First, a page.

Splurge shopping could likely push consumption up in the last two months of 2021, and keep the gross domestic product (GDP) from dropping below 4% this year, economist Bernardo Villegas said on Wednesday, October 27.
But a new wave of COVID-19 infections in the months after yuletide could further delay the country’s economic recovery, Villegas told business leaders in Cagayan de Oro.
“I think the last quarter will see a reasonable growth of 6%, quarter to quarter,” he told the Oro Best Expo 2.0, an online gathering of business leaders organized by the Cagayan de Oro Chamber of Commerce and Industry (Oro Chamber).
He forecast a 4% average GDP for the whole of 2021 despite a downgrade by the International Monetary Fund (IMF), pointing out that revenge shopping during the Christmas season “is going to contribute to a large increase in consumption” by year-end.
Consumption, he pointed out, accounts for 70% of the country’s GDP.
Villegas, a professor at the University of Asia and the Pacific, said: “We’re already seeing that (splurge shopping) in Manila. The malls are already full. And even if the government should issue another Alert No. 4, there will be civil disobedience. People will celebrate Christmas the way they have celebrated it in the past.”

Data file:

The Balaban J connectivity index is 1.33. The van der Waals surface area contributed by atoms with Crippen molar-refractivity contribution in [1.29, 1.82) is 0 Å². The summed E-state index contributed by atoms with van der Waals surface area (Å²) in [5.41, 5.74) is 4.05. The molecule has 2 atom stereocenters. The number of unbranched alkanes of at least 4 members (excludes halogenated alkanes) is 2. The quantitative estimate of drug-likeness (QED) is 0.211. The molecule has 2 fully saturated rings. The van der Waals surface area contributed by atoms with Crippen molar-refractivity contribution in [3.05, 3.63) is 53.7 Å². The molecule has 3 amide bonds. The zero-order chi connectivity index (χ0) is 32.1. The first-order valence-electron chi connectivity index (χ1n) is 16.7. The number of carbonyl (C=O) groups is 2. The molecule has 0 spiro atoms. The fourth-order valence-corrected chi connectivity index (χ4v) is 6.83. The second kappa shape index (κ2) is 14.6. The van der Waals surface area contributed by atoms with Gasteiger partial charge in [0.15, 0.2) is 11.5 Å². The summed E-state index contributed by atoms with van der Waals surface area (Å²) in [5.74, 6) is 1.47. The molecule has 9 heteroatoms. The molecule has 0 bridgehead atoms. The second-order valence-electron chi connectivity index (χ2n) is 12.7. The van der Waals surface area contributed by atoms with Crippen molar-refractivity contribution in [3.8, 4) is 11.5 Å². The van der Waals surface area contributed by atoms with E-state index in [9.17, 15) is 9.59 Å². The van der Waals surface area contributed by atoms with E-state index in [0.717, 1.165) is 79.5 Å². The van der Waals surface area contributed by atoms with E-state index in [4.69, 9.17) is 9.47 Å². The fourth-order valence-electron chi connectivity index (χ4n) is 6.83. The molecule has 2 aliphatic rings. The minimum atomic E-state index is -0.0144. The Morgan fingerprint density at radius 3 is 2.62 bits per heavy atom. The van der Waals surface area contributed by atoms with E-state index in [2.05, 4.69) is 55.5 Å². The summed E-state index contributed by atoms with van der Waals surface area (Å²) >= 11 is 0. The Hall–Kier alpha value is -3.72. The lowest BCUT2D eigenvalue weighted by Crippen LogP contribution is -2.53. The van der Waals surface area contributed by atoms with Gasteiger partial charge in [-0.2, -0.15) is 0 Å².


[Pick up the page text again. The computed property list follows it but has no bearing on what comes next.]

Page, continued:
The anticipated increase in consumption in November and December, however, won’t mean the beginning of the recovery of the economy that has been taking a beating since the start of the pandemic last year.
“It is already a foregone conclusion that the Philippines – because it mismanaged the pandemic most among the countries in the Pacific – is going to be the slowest to recover in the next six to 12 months,” Villegas said.
He said he was anticipating more pandemic challenges and threats of more virulent COVID-19 variants after the holidays, beginning in the first quarter next year, and this could mean the country won’t be seeing the start of real recovery until the second half of 2022.
With the new administration in place by mid-2022, he said, the country could begin seeing a 6% to 7% growth rate, and as much as 8% over the next five years if investment-friendly reforms are introduced under the next leadership.
But the GDP, said Villegas, would not likely return to its 2019 level until 2023.
“The bad news is that we’re not going to immediately recover, but the moment the recovery comes, we will be on the usual track of 6% to 7%,” according to Villegas.
He said the Philippines has remained one of the most attractive investment destinations in the Indo-Pacific region that could see unprecedented growth within the next 10 to 20 years.
“The fundamentals were not erased even by the worst pandemic,” Villegas said.
The next administration, he said, should institute reforms to boost agricultural productivity, undertake vital infrastructure in the countryside, and introduce laws or even remove constitutional restrictions to make laws that would make the country attract more foreign investments. –Rappler.com